I never know where to begin with wines like this one. Italian wine, French name and a grape that's almost certainly of Swiss origin though virtually all 50 some acres of it are planted not far from Switzerland, or France for that matter, in the Vallée d'Aoste region (just Aosta in Italian) of Italy's extreme northwest corner. These are some of the highest vineyards in Europe at between 2,800 and 4,000 feet, mere minutes from the summit of Mont Blanc. This is wine growing and making at an extreme level with much work for very small yields which is the primary reason why you may be unfamiliar with these stunning wines; there's practically nothing available. In fact this is the only white wine I've ever offered from this region.
Ermes Pavese didn't start this winery until 1999 but his family has been growing and making wine up here for generations. With just a few hectares of this one grape, Prié Blanc, there isn't much wine made but the amount of work it takes to work up here is pretty astounding. The vines are trained on an old pergola system using a grid of wooden beams with supports made of the local slate. This system keeps the vines off the ground by a couple of feet which helps trap heat along with the stone supports, all necessary to achieve ripeness in this frigid growing zone. It's actually cold enough to have staved off phylloxera so that all of these vines are ungrafted and planted on original European rootstock. The sandy soil helps with that as well. The growing season is pretty short here with the last snows usually fading in March and a late bud break, generally cool summer growing season and harvest on the earlier side with fall weather cooling off quickly. One glitch in the weather and things can go dramatically wrong like 2017 where the entire crop was lost to a harsh April frost.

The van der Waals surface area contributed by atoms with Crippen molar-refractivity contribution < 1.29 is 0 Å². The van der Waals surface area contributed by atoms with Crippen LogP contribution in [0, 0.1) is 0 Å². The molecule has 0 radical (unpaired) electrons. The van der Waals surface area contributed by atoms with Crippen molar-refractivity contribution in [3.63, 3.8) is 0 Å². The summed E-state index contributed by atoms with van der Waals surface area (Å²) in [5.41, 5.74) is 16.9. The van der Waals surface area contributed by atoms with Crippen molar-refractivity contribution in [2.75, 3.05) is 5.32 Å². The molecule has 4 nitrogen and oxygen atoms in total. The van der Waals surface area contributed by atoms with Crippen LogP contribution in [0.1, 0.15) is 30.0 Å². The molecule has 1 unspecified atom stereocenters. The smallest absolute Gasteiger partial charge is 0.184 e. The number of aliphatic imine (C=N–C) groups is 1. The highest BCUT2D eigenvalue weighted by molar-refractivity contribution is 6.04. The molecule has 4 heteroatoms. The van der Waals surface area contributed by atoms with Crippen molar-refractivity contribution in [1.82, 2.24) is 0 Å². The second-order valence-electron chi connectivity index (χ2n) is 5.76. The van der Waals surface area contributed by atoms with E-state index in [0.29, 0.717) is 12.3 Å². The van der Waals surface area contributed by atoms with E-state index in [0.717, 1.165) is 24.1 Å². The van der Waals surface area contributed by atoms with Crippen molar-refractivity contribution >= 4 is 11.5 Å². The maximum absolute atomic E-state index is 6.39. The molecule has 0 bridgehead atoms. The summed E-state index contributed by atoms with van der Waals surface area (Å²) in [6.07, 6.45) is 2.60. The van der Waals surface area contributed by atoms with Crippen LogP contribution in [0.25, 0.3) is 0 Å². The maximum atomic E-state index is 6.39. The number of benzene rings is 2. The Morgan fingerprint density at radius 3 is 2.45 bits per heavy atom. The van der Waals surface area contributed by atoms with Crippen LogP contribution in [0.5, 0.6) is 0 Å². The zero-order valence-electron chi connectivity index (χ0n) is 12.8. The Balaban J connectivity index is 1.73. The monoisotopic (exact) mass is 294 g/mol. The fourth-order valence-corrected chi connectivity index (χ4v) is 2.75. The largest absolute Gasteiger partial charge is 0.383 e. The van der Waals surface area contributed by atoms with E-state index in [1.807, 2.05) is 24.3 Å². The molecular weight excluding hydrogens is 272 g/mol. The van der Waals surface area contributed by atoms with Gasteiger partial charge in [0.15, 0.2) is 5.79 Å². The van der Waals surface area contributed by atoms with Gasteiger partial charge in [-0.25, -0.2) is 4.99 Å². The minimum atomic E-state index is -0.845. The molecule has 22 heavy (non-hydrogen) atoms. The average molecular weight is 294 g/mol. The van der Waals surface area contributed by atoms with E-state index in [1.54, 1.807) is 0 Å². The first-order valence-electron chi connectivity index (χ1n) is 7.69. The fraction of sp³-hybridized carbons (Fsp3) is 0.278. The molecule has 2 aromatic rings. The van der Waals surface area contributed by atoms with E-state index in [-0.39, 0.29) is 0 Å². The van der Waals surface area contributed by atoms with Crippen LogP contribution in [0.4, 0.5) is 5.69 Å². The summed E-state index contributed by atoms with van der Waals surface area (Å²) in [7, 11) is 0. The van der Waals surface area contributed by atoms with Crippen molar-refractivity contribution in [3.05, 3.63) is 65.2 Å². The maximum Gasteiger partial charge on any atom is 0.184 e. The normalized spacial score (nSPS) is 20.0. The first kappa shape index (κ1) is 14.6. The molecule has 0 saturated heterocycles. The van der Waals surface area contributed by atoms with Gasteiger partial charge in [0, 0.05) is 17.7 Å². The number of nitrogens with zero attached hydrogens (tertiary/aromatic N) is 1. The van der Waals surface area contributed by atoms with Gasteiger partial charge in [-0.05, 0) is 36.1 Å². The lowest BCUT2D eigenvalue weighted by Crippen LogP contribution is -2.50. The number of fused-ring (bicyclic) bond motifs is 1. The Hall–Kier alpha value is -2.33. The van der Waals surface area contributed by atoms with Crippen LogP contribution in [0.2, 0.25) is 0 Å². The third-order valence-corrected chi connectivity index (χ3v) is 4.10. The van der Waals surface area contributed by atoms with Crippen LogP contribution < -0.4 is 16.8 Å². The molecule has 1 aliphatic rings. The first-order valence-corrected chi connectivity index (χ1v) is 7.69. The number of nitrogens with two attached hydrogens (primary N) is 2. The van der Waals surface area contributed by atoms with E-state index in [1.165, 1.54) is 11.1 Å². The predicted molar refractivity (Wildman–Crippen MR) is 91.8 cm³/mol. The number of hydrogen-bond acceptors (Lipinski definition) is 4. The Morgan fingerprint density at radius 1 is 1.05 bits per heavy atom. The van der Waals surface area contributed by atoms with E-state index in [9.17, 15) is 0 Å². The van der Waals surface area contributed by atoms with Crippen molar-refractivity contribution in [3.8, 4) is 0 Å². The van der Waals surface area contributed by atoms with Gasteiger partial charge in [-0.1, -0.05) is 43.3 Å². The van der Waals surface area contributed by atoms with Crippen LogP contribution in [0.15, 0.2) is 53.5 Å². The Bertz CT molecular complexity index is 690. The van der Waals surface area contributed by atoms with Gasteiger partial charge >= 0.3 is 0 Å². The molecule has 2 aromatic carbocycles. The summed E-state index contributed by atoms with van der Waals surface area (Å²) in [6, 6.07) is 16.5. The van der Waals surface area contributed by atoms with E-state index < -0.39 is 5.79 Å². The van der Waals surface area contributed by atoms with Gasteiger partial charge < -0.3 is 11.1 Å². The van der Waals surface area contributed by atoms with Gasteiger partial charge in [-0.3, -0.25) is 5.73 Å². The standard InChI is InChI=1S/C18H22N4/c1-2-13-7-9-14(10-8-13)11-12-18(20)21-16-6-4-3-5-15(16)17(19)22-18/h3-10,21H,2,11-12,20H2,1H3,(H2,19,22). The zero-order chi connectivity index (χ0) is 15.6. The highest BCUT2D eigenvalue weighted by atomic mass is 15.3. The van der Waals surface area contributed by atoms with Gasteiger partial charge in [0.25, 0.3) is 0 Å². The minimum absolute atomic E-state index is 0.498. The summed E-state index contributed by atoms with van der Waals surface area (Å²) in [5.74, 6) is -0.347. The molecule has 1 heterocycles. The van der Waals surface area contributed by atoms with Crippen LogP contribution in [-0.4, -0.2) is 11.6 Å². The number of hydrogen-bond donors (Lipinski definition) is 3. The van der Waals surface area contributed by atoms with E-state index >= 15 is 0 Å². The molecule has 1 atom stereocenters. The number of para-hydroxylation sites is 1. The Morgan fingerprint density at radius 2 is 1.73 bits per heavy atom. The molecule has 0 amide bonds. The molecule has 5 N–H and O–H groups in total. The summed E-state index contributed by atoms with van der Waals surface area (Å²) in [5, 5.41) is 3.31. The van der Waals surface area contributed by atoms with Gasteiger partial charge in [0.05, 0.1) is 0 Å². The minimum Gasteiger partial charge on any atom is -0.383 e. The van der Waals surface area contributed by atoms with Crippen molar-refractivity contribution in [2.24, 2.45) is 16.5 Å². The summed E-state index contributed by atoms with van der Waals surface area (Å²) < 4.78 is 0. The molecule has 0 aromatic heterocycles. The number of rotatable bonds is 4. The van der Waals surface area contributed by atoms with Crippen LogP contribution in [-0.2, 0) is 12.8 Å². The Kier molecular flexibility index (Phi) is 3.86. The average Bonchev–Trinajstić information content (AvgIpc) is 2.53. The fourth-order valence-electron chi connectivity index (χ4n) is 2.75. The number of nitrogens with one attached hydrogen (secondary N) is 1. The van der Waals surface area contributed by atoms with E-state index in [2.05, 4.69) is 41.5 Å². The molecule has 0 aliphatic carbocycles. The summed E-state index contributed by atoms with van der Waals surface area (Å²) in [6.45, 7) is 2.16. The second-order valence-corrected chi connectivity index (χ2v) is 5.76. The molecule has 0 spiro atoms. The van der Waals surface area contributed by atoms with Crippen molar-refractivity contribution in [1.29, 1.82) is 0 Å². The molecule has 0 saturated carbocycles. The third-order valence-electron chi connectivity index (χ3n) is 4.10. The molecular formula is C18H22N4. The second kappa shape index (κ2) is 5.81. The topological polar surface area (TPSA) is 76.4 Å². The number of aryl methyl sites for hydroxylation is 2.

Ermes makes a couple of versions of Prié Blanc along with a bit of sparkling wine and a grappa but this is the star of the show. Hand harvested generally end of September. Whole bunches gently pressed into stainless steel where it's fermented and aged on the fine lees over the winter. This is one of those wines that really makes its provenance clear on the nose alone. It sounds a bit trite to say that it smells like an alpine meadow but that's about a good a descriptor as I can imagine for this wine. At just 12% alcohol, bright, clear pale yellow in the glass. Delicate notes of hay, mineral and white flowers, hawthorne in particular or biancospino as it's called here. There's a Muscadet like structure to this wine but a bit more in the way of fruit. Pure joy to drink and a versatile wine at the table. A great fish wine for sure but also a classic with lighter charcuterie and pasta with ragù of rabbit or veal. Just a few hundred cases imported and most of that goes to great Italian restaurants, not much for retail. Just a few cases available.